Iran says nuclear deal to be implemented in late Jan
Updated: 2014-01-01 01:08
Iran's ambassador to the International Atomic Energy Agency (IAEA) Reza Najafi attends a news conference at the headquarters of the IAEA in Vienna December 11, 2013. [Photo/Agencies]
DUBAI - World powers and Iran have agreed to start implementing in late January an agreement obliging Tehran to suspend its most sensitive nuclear work, an Iranian official was quoted as saying on Tuesday.
There was no immediate confirmation of the agreement from the six powers - the United States, Russia, China, France, Britain and Germany - or the European Union, which oversees contacts with Iran on behalf of the six.
The reported agreement follows nearly 23 hours of talks between nuclear experts from Iran and the six powers held in Geneva on Monday and Tuesday.
The seven countries have met several times since striking the breakthrough accord on November 24 to iron out practical details and decide when the deal would be implemented.
An Iranian nuclear negotiator, Hamid Baeidinejad, said a date was agreed on Tuesday.
"Based on the conclusions [reached in] the talks held with ...expert delegations, the implementation of the Geneva accord will start in the third ten-day of January," Baeidinejad was quoted as saying by Iranian Press TV.
"The two sides managed to reach an understanding on the implementation of the agreement and now, their views and interpretations are the same," he said.
A spokesman for EU foreign policy chief Catherine Ashton had no immediate comment.
Western diplomats have said in the past that January 20 was a possible implementation date, because that is when EU foreign ministers next meet in Brussels and could agree on the lifting of EU sanctions.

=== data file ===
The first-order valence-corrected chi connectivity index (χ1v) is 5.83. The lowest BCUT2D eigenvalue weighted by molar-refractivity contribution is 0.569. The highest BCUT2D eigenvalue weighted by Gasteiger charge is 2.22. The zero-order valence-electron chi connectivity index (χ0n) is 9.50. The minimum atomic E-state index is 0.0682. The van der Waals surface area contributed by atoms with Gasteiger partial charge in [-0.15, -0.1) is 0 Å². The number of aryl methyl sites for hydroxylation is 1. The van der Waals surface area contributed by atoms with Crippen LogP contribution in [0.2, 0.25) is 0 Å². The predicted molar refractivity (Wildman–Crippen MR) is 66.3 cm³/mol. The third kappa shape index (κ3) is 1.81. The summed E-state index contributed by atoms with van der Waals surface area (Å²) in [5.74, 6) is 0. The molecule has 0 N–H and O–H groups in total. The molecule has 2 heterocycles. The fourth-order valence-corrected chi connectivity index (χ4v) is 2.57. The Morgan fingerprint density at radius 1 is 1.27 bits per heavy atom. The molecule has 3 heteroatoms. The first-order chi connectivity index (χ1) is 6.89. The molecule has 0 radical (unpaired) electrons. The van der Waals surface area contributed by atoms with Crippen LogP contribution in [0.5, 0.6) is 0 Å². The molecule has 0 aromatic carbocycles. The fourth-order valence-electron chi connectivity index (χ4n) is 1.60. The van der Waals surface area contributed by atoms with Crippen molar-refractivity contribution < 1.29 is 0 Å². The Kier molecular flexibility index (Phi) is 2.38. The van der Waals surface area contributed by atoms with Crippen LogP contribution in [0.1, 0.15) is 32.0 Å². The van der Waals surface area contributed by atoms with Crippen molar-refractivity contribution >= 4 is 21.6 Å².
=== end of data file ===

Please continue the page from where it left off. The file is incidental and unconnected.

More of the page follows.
Western countries led by the United States fear that Iran's nuclear work has military goals and have imposed years of sanctions on Iran in an effort to force Tehran to curb its nuclear programme.
Iran denies seeking to build an atomic bomb and says its nuclear work is aimed at power generation and medical research.
Under the November 24 agreement, Iran will suspend its most sensitive uranium enrichment efforts and, in return, Western governments will ease some economic sanctions.
The sequence of these moves appeared to be a sticking point in the expert talks, with divisions focusing on how much prior notice Iran will give Western governments that it is meeting its end of the deal before they lift the agreed sanctions.
Iran's deputy foreign minister, Abbas Araqchi, was quoted saying earlier that he was likely to meet Helga Schmid, Ashton's deputy, to further discuss some issues next week.
The technical talks started on December 9 but Iran broke them off briefly after the United States blacklisted an additional 19 Iranian companies and individuals under its existing sanctions.
Iranian officials said the move violated the spirit of the deal but U.S. officials said it did not breach the agreement.